By David Pendered
Georgia State University and the CDC have teamed up on a two-year research project to evaluate how the Atlanta BeltLine is affecting the quality of life of people who live near it.
The BeltLine is the nation’s largest urban renewal project. As such, there’s a great deal of interest in the degree to which the BeltLine can improve the physical and mental well being of people who live near it or use it regularly.
The new study will address some of those issues. The $100,000 project is jointly funded by Georgia State University and the Centers for Disease Control and Prevention.
Researchers intend to interview 400 residents who live along various parts of the BeltLine, according to a GSU statement. Residents will have a chance to share their thoughts about the BeltLine and how it has affected their opinions on topics including physical activity and crime.
The research team is to be comprised of more than 20 specialists in topics including public health and the role the built environment has on overall health.
Christina Fuller intends to focus her research on issues related to air quality. Fuller, an assistant professor in Environmental Health at the School of Public Health, has two degrees from Harvard’s School of Public Health and specializes in air pollution and near-highway homes, according to her resume.
“The major problem we have here in Atlanta is air pollution from traffic.” Fuller said in a statement. “We want to find out where people along the Beltline are getting their exercise. Is it near a high traffic area where the potential for exposure is higher or is it through a park?”
A BeltLine health impact assessment completed in 2007 provides a good starting point for Fuller’s project. The 2007 report was coordinated by Catherine Ross, of Georgia Tech, with assistance from others including the CDC.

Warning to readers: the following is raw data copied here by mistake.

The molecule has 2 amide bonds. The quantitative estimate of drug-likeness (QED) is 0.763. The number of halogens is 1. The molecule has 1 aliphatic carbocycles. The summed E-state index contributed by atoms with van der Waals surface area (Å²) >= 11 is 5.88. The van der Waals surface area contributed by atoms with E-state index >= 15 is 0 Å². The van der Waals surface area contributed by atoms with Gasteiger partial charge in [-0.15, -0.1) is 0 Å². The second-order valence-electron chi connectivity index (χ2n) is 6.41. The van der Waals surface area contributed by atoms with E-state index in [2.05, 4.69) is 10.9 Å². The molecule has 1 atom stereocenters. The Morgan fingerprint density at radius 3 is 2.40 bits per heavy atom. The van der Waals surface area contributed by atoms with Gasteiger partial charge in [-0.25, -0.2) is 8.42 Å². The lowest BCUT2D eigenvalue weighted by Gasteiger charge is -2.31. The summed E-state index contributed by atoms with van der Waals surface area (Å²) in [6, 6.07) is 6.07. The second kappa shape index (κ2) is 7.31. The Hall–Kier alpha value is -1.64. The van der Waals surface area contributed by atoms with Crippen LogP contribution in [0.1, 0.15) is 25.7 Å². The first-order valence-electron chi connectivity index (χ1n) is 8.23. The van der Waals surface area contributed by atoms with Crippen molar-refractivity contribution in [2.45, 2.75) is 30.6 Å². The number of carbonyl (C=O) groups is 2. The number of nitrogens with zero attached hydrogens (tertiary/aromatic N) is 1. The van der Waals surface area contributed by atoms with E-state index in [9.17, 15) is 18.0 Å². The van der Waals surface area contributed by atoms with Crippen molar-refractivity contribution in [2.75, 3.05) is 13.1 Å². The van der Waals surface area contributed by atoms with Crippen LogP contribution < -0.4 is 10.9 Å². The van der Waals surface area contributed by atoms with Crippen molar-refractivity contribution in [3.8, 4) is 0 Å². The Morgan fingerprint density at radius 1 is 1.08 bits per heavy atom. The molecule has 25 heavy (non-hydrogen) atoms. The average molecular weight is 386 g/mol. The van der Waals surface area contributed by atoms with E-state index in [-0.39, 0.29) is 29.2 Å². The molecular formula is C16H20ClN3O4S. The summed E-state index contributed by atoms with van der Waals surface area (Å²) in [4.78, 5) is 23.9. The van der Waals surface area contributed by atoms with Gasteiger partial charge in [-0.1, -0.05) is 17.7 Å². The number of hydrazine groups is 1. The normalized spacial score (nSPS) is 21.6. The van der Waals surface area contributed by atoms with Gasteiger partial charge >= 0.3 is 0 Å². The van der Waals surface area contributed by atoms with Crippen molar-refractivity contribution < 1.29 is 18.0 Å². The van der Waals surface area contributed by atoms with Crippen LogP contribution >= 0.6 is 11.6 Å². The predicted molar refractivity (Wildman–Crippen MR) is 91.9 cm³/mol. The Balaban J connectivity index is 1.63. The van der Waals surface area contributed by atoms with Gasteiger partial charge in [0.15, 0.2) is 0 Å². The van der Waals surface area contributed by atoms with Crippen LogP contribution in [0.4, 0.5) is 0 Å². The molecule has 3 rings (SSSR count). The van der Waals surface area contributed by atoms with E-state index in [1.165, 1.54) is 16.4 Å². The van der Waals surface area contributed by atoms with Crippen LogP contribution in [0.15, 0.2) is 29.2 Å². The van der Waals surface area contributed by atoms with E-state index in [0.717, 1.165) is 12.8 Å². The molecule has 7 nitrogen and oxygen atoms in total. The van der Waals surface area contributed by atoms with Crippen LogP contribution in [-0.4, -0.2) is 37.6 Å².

The 2007 report addressed air quality in some surprising ways. For instance, vehicle emissions are one familiar concern related to the BeltLine. The BeltLine often is portrayed as a project that will improve air quality by providing alternate modes of transportation.
The 2007 report noted that residents of more than 1,400 new homes expected to be built near the BeltLine could be exposed to high levels of air pollution. These homes are projected to be built near highways or railyards, which emit the size of particles associated with heart and lung illnesses.
Fuller expects to examine the health impact the BeltLine paths near high-traffic areas, according to the GSU statement. Her work may include the Inman and Tilford railroad yards, which are the two yards along the BeltLine.
Another air quality concern is fugitive dust that will result from building the BeltLine’s trails and amenities, and structures near the BeltLine, according to the 2007 report.
Fugitive dust is comprised of soil minerals that are released into the atmosphere by earth-moving activities, according to a report by the U.S. Environmental Protection Agency. They have been associated with heart and lung illnesses. Many particles settle within a few hundred feet from their origin, though smaller particles can be spread much farther on the wind.
The new research project will include a statistical analysis that will be guided by Scott Weaver, a research assistant professor in GSU’s School of Public Health. The results will enable the policy makers who oversee the BeltLine’s development to make informed decisions.
“We have the opportunity, and the obligation, to positively impact each unique neighborhood around the Atlanta BeltLine,” Paul Morris, the BeltLine’s president/CEO said in the statement. “Our job is to create a healthy, vibrant environment for everyone by building the foundations to work, learn, play and shop near where they live.”